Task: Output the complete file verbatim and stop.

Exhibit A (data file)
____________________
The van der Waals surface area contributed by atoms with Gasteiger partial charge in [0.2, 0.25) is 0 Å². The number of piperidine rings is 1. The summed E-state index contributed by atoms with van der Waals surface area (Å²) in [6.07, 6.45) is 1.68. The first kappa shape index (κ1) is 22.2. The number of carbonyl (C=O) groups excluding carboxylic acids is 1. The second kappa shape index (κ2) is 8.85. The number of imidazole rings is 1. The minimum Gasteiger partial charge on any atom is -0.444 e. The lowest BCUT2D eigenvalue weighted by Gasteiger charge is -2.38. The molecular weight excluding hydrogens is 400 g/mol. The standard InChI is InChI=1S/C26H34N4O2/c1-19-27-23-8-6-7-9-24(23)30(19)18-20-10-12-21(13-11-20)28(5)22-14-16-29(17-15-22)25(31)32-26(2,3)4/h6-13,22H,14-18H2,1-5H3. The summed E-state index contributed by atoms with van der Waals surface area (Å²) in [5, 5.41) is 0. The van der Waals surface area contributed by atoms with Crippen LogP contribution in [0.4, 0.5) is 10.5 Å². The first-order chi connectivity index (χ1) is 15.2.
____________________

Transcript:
The van der Waals surface area contributed by atoms with Gasteiger partial charge in [0.2, 0.25) is 0 Å². The number of piperidine rings is 1. The summed E-state index contributed by atoms with van der Waals surface area (Å²) in [6.07, 6.45) is 1.68. The first kappa shape index (κ1) is 22.2. The number of carbonyl (C=O) groups excluding carboxylic acids is 1. The second kappa shape index (κ2) is 8.85. The number of imidazole rings is 1. The minimum Gasteiger partial charge on any atom is -0.444 e. The lowest BCUT2D eigenvalue weighted by Gasteiger charge is -2.38. The molecular weight excluding hydrogens is 400 g/mol. The standard InChI is InChI=1S/C26H34N4O2/c1-19-27-23-8-6-7-9-24(23)30(19)18-20-10-12-21(13-11-20)28(5)22-14-16-29(17-15-22)25(31)32-26(2,3)4/h6-13,22H,14-18H2,1-5H3. The summed E-state index contributed by atoms with van der Waals surface area (Å²) in [5, 5.41) is 0. The van der Waals surface area contributed by atoms with Crippen LogP contribution in [0.4, 0.5) is 10.5 Å². The first-order chi connectivity index (χ1) is 15.2.